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History of Persian rugs at a glance

Persian rugs are believed to be among the oldest and most beautiful of oriental carpets throughout the history. However, nobody knows for sure when the first carpet was created, since they are object to wear, they got torn and would deteriorate during the time. history of Persian rugs 

The first hand-woven carpets were made of felt to cover the ground. Felt is produced like the simple cloth, weaving the strands together to create a flat surface. Later, the carpets were made using the loop method which weaved a rod in between the strands to raise them, resulting in a pile rug. history of Persian rugs 

The earliest Persian rug

The earliest pile rug is Pazyryk carpet which was found in 1949 near the grave of a nobleman in Pazyryk Valley, Siberia. This carpet goes back to the 5th century BC. The technique used in this carpet proves a long history of trial and error. Rudenko, the one who discovered this carpet, published a book in 1953. He claimed that this carpet should go back to the time of Achaemenids. All these evidences make this rug as the oldest carpet in the world. It is not known whether it was produced locally or was transported there, but its elaborate and professional design indicates that the carpet weaving was already an advanced industry at the time.

Xenophon, the Greek author, was the first writer to mention Persian carpets around 400 BC. According to him, Persian carpets were valuable objects to offer as diplomatic gifts. No carpets remain from that period. Besides, the oldest example of a Persian carpet goes back to the end of second century to early Sasanid period. The design of these remaining fragments shows several stags and some mythical creatures. Currently, these fragments are kept in Kuwait.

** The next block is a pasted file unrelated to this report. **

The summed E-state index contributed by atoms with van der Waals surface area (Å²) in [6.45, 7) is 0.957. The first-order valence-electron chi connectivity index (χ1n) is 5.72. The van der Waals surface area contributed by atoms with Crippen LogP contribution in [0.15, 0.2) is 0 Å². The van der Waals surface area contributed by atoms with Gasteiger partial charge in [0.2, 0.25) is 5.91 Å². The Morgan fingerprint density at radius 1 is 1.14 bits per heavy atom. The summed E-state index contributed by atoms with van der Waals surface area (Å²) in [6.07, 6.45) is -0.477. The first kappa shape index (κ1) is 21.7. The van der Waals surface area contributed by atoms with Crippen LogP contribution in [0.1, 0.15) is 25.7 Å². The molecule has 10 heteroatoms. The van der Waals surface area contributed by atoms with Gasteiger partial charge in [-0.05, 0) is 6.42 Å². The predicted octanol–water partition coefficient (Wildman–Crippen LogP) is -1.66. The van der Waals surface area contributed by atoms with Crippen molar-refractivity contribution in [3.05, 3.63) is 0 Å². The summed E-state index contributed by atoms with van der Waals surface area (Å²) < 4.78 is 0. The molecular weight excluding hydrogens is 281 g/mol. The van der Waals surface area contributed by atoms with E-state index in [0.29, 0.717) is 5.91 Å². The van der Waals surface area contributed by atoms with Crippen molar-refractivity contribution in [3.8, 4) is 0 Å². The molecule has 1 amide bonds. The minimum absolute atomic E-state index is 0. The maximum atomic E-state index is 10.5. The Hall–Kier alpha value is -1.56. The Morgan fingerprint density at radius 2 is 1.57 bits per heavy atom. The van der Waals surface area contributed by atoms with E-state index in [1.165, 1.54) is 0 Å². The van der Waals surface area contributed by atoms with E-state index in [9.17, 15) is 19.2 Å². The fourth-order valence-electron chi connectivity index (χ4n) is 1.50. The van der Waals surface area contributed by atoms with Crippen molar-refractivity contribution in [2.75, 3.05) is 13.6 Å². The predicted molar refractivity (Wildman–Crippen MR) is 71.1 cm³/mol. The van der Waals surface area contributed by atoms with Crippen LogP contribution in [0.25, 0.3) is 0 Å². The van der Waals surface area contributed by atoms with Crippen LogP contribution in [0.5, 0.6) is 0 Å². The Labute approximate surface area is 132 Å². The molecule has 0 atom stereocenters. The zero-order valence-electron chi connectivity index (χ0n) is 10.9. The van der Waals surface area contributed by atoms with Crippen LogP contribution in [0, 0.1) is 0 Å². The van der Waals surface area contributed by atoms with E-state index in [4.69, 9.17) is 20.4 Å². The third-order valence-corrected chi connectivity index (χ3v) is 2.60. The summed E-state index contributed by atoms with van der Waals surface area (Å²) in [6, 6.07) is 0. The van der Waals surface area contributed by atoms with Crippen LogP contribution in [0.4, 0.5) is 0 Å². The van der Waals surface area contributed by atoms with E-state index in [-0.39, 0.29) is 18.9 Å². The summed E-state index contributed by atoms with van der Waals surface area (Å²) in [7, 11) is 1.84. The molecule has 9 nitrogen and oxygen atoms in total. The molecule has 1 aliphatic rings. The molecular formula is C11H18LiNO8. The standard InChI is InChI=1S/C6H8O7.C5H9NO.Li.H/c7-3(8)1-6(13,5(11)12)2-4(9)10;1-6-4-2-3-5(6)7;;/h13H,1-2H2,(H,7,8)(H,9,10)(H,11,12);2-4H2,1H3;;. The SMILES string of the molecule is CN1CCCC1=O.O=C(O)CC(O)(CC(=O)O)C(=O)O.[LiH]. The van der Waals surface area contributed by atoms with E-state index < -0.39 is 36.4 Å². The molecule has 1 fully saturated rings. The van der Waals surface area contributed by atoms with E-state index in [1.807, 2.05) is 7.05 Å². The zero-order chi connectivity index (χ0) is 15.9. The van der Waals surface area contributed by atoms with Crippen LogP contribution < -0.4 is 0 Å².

The industry was revived during the reign of Shah Tahmasb (1524-1587) from Safavid dynasty. The Safavid kings paid a lot of attention to the fine arts and they were the first people who changed carpets from a household item to an artistic one.

Story of Persian rugs at a glance

Ancient Persian rugs

The traditional method of weaving rugs is often a closely guarding family secret. The techniques for Persian rug making have passed from generation to generation throughout history. Experts believe that the initial establishment of Persian rugs as an Iranian art began with Achaemenid Empire, when Cyrus was the king of Persia in 500 BC. However, some other experts think that the Persian nomad tribes had been weaving Nomad Rugs using sheep’s wool. They believe these tribes used hand knots for lining the floors of their tents even before the empire of Cyrus.

Turkish Seljuk influenced Persian Rugs

During the eleventh Century the Turkish Seljuk tribes invaded and ruled Persia bringing with them Turkish influences in rug weaving that were transferred to Persian rugs. This included the use of Turkish carpet knots which differ from those found in traditional hand-knotted Persian rugs. However, even after Seljuk influence in Iran waned, the Turkish methods of carpet weaving still remained in Turkish areas of Iran such as Tabriz.

Safavid Persian Rugs

Above all, The Safavid dynasty is considered the best period in history for Persian rug weaving. It was at this time during the 16th century that the merchants started to export Persian rugs to European countries where people appreciated them for their great beauty. The safavid ruler Shah Abbas who ruled the country from Isfahan, created vast workshops in which Persian rug weavers could apply their skills. Most of the Persian antique rugs in existence today come from this period in Iranian history.

Take a look at tourist attractions in Isfahan

Story of Persian rugs at a glance

Persian rugs under Afghan influence

Afghan invasion in the 18th century brought about the decline of Persian Safavid dynasty. Although Afghan influence did not last long in Iran, Persian rug weaving activity was much less prolific than in previous centuries. And comparatively few 18th century antique Persian rugs from this period of Iranian history are still in existence. history of Persian rugs 

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